Turkey Pulse

Foreign Policy Challenges Point To a Tense Summer for Turkey

Article Summary
Anti-Turkish demonstrations where Turkish flags were burnt were held in Basra, Iraq recently. Meanwhile, Turkish and Israeli jets confronted each other over Cyprus. But preoccupation with domestic affairs has led the Turkish government and media to put these important issues beyond its borders on the back burner, writes Semih Idiz. 

Because of our domestic preoccupations, negative developments in the Mediterranean and the Middle East that have the potential to affect us [in Turkey] are put on the backburner. There are important issues that we must be aware of. Here we are not only referring to the demonstrations that took place last Saturday [May 19] in front of our consulate in Basra, Iraq, when a Turkish flag was set on fire. In addition to that demonstration, which drew angry condemnation from our foreign ministry, last week, Turkish and Israeli jets confronted each other over Cyprus.

Although this drew heavy attention abroad, in Turkey not much was said about it. These two developments alone are enough to signal that Turkish foreign policy is heading into a summer full of headaches,  where even military measures will be bandied about. In this context, Iraqi Prime Minister Maliki’s statements that “Turkey is becoming an enemy country” take on a different dimension.

Bomb in Damascus

There are signs that this perception is gaining momentum among the Shiites.  No matter how ludicrous it may sound, some see Turkey’s fingerprints on the Damascus bombings that most are attributing to Al-Qaeda.

In the meantime, we are making efforts to preserve normal relations with Iran. These efforts are mutual, if they are but small and pleasant gestures. For example, Iran officially thanked Turkey for securing the release of two Iranian engineers abducted by the Syrian opposition. For some reason, this news did not draw any attention in Turkey. Around the same time, Turkey thanked Iran for securing the release of two Turkish journalists held by the Syrian regime. In other words, an exchange took place. No matter how positively you may think of this cooperation between Ankara and Tehran, it goes to show which side each country is on when it comes to the Syrian conflict.

New Tender Opened By the Greek Cypriots

This may very well be why these small, pleasant gestures do not prevent the publication of virulently anti-Turkish articles in the Iranian press, which is strictly controlled by the regime. It should not come as a surprise if anti-Turkish demonstrations are staged in Iran after Syria and Iraq.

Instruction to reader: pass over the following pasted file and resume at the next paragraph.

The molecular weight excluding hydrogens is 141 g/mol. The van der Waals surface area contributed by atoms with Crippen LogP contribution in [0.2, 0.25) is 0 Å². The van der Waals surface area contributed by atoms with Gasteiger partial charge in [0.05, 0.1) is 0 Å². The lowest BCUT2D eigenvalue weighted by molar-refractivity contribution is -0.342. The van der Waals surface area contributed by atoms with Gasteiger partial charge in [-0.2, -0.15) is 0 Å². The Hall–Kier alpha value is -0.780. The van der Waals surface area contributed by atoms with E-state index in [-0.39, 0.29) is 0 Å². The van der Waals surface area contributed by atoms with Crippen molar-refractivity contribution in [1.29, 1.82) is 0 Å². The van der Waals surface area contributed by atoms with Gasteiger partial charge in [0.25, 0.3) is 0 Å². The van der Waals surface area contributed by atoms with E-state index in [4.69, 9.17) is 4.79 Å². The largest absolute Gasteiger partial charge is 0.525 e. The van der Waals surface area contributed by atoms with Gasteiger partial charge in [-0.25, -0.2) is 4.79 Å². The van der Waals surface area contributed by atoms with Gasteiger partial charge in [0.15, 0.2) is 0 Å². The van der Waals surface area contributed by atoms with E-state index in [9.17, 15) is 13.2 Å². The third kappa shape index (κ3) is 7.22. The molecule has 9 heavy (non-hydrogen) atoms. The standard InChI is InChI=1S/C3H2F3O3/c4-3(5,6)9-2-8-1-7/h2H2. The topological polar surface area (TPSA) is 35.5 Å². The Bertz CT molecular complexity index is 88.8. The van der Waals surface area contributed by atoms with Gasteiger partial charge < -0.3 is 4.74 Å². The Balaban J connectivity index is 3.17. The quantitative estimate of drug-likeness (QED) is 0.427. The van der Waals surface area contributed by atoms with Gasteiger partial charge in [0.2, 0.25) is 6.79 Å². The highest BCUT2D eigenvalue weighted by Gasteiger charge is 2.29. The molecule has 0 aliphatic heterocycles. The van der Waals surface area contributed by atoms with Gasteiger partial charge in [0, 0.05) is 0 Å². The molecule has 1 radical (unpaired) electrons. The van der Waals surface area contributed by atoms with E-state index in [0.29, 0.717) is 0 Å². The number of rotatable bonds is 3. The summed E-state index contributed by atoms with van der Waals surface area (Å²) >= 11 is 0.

And, as if these were not enough, a new tender opened by Greek Cypriots for hydrocarbon exploration in the eastern Mediterranean prompted a tough statement from Ankara, that alluded to the potential for “military measures.” Ankara appears to be bristling over the participation of 15 companies for the Greek tender-offer. These companies include Total (France), Petronas (Malaysia), Kolas (Korea), Enid (Italy), Novato (Russia), Delek (Israel) and Woodside (Australia).  Although our foreign ministry released a statement describing them as “mostly medium-sized companies” in its statement, the short list above is enough to show the presence of world giants among them.

Given such an environment, the confrontation that took place between Turkish and Israeli fighter aircraft over Cyprus is significant. The statement issued by Turkey’s foreign ministry asserted that “no activity of any kind will be allowed” in disputed areas. It also invited companies involved to withdraw from participating in the tender-offer.

Turkey warned those countries participating in the tender-offer that they would be held responsible for the tension in the region. Moreover, they will also be excluded from Turkish energy projects.

We will not have to wait long for the results of these serous warnings, which we see as “a tough threat” while foreign observers call it a “bluff.”

Signs of New Headaches

Judging by what has been written so far, these companies have no intention of complying with Ankara’s warnings. This could force Turkey to confront Russia, France, Italy, South Korea and Australia, among others. We are not even mentioning Israel, as we all know of the status of our relations with that country.

In view of this general outlook, we are leaving aside, for the time being, the debate over whether our foreign policy is successful or not. It is obvious that we will need  skillful foreign policy management in coming days. Otherwise, we will find ourselves in the midst of an undesirably hot summer.

Found in: turkish foreign policy, turkish-israeli relations, turkish-iranian relations, turkey, tender, oil and gas, oil exploration, oil, israel, iran, greek cypriots, greece

Semih Idiz is a columnist for Al-Monitor's Turkey Pulse. He is a journalist who has been covering diplomacy and foreign policy issues for major Turkish newspapers for 30 years. His opinion pieces can be followed in the English-language Hurriyet Daily News. His articles have also been published in The Financial Times, The Times of London, Mediterranean Quarterly and Foreign Policy magazine.


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